The world also mourned the sudden loss of actor Chadwick Boseman. Best known for his role as King T’Challa in Marvel Studio’s “Black Panther,” the 43-year-old lost a four-year battle with cancer on Aug. 28. A fight Boseman took on privately while working to complete several major motion pictures.
John Lewis, the longtime US congressman, died after a six-month battle with cancer on July 18. The civil right leader survived a brutal beating by police during a landmark 1965 civil rights march in Selma, Ala., and went on to serve Georgia’s 5th congressional district from 1987 until his death.
“I have been in some kind of fight – for freedom, equality, basic human rights – for nearly my entire life. I have never faced a fight quite like the one I have now,” Lewis said after he was diagnosed with stage IV pancreatic cancer. He was 80.
Alex Trebek fought similar circumstances before his death on Nov. 9. The top-notch “Jeopardy!” host was the personality of the longest-running trivia game show for five decades. “Over 37 seasons, Trebek hosted more than 8,200 episodes of “Jeopardy!,” the most by a presenter of any single TV game show,” according to a statement from Sony Pictures. He passed Bob Barker of “The Price is Right” in the Guinness Book of Records as the person who had hosted the most game show episodes. Like Lewis, he also died of complications with stage IV pancreatic cancer and was 80 years old.
Supreme Court Justice Ruth Bader Ginsburg, actor Kirk Douglas, scientist Katherine Johnson, businessman Herman Cain, and entertainers Little Richard and Regis Philbin, are some of the other notable people lost in 2020.
5. The Unemployment crisis
An emergency crisis that a majority of people faced in 2020 was unemployment in the aftermath of the Coronavirus pandemic. The 30 million people who lost their jobs in March and April would’ve plummeted into poverty without jobless benefits. A wave of tens of millions more people applied for unemployment with some not receiving income for months. According to financial reports, “consumer spending dropped by an astonishing 38 percent in a matter of days” in April due to a lack of economic confidence.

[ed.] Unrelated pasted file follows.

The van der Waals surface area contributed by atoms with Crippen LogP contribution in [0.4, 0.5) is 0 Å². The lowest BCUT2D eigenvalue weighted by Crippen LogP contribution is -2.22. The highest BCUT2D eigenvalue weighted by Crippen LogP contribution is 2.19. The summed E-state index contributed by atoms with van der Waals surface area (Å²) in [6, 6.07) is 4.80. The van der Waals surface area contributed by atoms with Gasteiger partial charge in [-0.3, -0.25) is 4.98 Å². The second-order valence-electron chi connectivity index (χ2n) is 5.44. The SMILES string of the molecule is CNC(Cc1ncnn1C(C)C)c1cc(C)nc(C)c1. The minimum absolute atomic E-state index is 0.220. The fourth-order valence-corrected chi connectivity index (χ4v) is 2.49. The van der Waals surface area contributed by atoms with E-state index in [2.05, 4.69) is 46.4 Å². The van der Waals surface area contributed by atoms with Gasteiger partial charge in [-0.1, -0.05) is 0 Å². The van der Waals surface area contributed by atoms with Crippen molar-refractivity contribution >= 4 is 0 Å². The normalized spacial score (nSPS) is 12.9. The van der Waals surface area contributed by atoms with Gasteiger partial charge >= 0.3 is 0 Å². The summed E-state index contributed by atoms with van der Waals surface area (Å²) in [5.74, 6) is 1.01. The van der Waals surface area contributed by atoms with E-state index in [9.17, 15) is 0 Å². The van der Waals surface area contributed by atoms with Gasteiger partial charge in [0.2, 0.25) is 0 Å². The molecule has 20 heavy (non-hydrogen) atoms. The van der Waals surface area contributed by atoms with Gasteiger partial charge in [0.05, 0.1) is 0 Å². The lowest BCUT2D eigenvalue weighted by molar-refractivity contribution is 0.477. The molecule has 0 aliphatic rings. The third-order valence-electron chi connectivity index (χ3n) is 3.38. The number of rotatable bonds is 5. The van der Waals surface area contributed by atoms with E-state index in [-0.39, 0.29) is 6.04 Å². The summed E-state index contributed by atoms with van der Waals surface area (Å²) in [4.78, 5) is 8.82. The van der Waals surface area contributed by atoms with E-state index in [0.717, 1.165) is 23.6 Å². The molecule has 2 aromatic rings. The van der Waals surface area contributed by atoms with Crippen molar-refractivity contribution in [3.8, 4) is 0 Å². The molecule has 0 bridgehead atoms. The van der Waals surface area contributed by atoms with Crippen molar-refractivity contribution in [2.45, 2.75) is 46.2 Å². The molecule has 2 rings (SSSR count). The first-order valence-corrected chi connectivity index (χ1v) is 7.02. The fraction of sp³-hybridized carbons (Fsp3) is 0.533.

Congress was forced to pass the CARES Act that provided emergency assistance and health care response for individuals, families, and businesses affected by the Coronavirus pandemic. A $2.2 trillion economic stimulus bill signed into law by President Donald Trump on March 27 gave a one-time stimulus payment of $600 per person and $500 per dependent child to anyone who made less than $75,000 in 2019. It also gave supplemental unemployment benefits of $600/week that expired at the end of July with little to no extended relief for Americans. The GOP proposed an extension but would cut the amount from $600 to $200. The downward spiral continued into the summer and past the presidential election in November.